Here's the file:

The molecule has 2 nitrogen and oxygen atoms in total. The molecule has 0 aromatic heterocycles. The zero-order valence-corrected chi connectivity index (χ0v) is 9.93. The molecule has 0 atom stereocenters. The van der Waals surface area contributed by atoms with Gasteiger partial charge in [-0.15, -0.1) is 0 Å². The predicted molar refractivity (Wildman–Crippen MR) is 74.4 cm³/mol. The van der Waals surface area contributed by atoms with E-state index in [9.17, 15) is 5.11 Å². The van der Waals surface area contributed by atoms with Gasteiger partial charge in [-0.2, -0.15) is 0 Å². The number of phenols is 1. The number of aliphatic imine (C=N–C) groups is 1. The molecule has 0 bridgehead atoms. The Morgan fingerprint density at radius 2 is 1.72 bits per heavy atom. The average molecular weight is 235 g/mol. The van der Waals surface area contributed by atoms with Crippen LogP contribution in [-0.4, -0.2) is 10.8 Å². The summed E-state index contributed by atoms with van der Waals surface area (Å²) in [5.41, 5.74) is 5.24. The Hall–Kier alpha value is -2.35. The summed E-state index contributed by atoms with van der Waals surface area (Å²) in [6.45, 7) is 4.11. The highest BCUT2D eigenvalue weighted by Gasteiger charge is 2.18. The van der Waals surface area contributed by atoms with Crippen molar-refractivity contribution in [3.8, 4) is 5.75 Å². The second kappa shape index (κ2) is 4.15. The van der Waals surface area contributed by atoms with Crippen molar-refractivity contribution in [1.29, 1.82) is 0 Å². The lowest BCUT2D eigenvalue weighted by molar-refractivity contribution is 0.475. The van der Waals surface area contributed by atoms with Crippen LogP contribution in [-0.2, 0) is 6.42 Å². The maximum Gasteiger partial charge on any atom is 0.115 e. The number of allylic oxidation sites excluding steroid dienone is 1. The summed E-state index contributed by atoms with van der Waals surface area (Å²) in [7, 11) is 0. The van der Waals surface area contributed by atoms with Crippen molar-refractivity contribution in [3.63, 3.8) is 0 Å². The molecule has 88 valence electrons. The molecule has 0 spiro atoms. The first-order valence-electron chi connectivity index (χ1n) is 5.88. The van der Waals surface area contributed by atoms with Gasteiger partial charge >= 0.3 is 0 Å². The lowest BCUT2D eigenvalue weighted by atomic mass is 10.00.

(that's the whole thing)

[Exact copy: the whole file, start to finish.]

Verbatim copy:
The molecule has 2 nitrogen and oxygen atoms in total. The molecule has 0 aromatic heterocycles. The zero-order valence-corrected chi connectivity index (χ0v) is 9.93. The molecule has 0 atom stereocenters. The van der Waals surface area contributed by atoms with Gasteiger partial charge in [-0.15, -0.1) is 0 Å². The predicted molar refractivity (Wildman–Crippen MR) is 74.4 cm³/mol. The van der Waals surface area contributed by atoms with E-state index in [9.17, 15) is 5.11 Å². The van der Waals surface area contributed by atoms with Gasteiger partial charge in [-0.2, -0.15) is 0 Å². The number of phenols is 1. The number of aliphatic imine (C=N–C) groups is 1. The molecule has 0 bridgehead atoms. The Morgan fingerprint density at radius 2 is 1.72 bits per heavy atom. The average molecular weight is 235 g/mol. The van der Waals surface area contributed by atoms with Crippen LogP contribution in [-0.4, -0.2) is 10.8 Å². The summed E-state index contributed by atoms with van der Waals surface area (Å²) in [5.41, 5.74) is 5.24. The Hall–Kier alpha value is -2.35. The summed E-state index contributed by atoms with van der Waals surface area (Å²) in [6.45, 7) is 4.11. The highest BCUT2D eigenvalue weighted by Gasteiger charge is 2.18. The van der Waals surface area contributed by atoms with Crippen molar-refractivity contribution in [3.8, 4) is 5.75 Å². The second kappa shape index (κ2) is 4.15. The van der Waals surface area contributed by atoms with Crippen molar-refractivity contribution in [1.29, 1.82) is 0 Å². The lowest BCUT2D eigenvalue weighted by molar-refractivity contribution is 0.475. The van der Waals surface area contributed by atoms with Crippen LogP contribution in [-0.2, 0) is 6.42 Å². The maximum Gasteiger partial charge on any atom is 0.115 e. The number of allylic oxidation sites excluding steroid dienone is 1. The summed E-state index contributed by atoms with van der Waals surface area (Å²) in [7, 11) is 0. The van der Waals surface area contributed by atoms with Crippen molar-refractivity contribution in [3.63, 3.8) is 0 Å². The molecule has 88 valence electrons. The molecule has 0 spiro atoms. The first-order valence-electron chi connectivity index (χ1n) is 5.88. The van der Waals surface area contributed by atoms with Gasteiger partial charge >= 0.3 is 0 Å². The lowest BCUT2D eigenvalue weighted by atomic mass is 10.00.